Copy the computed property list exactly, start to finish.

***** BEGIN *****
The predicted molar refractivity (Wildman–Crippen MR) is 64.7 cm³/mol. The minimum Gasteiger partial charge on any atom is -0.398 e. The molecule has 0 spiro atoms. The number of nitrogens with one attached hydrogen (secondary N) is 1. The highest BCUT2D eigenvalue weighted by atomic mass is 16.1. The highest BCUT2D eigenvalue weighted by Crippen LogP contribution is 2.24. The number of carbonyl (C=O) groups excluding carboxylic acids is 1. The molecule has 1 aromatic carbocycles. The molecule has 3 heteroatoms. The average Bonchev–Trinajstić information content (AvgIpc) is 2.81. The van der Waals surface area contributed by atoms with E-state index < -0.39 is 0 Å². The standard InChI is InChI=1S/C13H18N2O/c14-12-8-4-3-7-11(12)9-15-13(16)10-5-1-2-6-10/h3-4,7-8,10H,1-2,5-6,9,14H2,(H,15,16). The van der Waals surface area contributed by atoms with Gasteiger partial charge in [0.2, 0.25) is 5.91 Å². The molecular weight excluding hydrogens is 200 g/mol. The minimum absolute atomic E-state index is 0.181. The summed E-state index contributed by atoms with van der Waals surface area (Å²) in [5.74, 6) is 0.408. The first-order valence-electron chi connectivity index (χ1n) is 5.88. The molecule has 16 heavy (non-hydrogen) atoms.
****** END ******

The predicted molar refractivity (Wildman–Crippen MR) is 64.7 cm³/mol. The minimum Gasteiger partial charge on any atom is -0.398 e. The molecule has 0 spiro atoms. The number of nitrogens with one attached hydrogen (secondary N) is 1. The highest BCUT2D eigenvalue weighted by atomic mass is 16.1. The highest BCUT2D eigenvalue weighted by Crippen LogP contribution is 2.24. The number of carbonyl (C=O) groups excluding carboxylic acids is 1. The molecule has 1 aromatic carbocycles. The molecule has 3 heteroatoms. The average Bonchev–Trinajstić information content (AvgIpc) is 2.81. The van der Waals surface area contributed by atoms with E-state index < -0.39 is 0 Å². The standard InChI is InChI=1S/C13H18N2O/c14-12-8-4-3-7-11(12)9-15-13(16)10-5-1-2-6-10/h3-4,7-8,10H,1-2,5-6,9,14H2,(H,15,16). The van der Waals surface area contributed by atoms with Gasteiger partial charge in [0.2, 0.25) is 5.91 Å². The molecular weight excluding hydrogens is 200 g/mol. The minimum absolute atomic E-state index is 0.181. The summed E-state index contributed by atoms with van der Waals surface area (Å²) in [5.74, 6) is 0.408. The first-order valence-electron chi connectivity index (χ1n) is 5.88. The molecule has 16 heavy (non-hydrogen) atoms.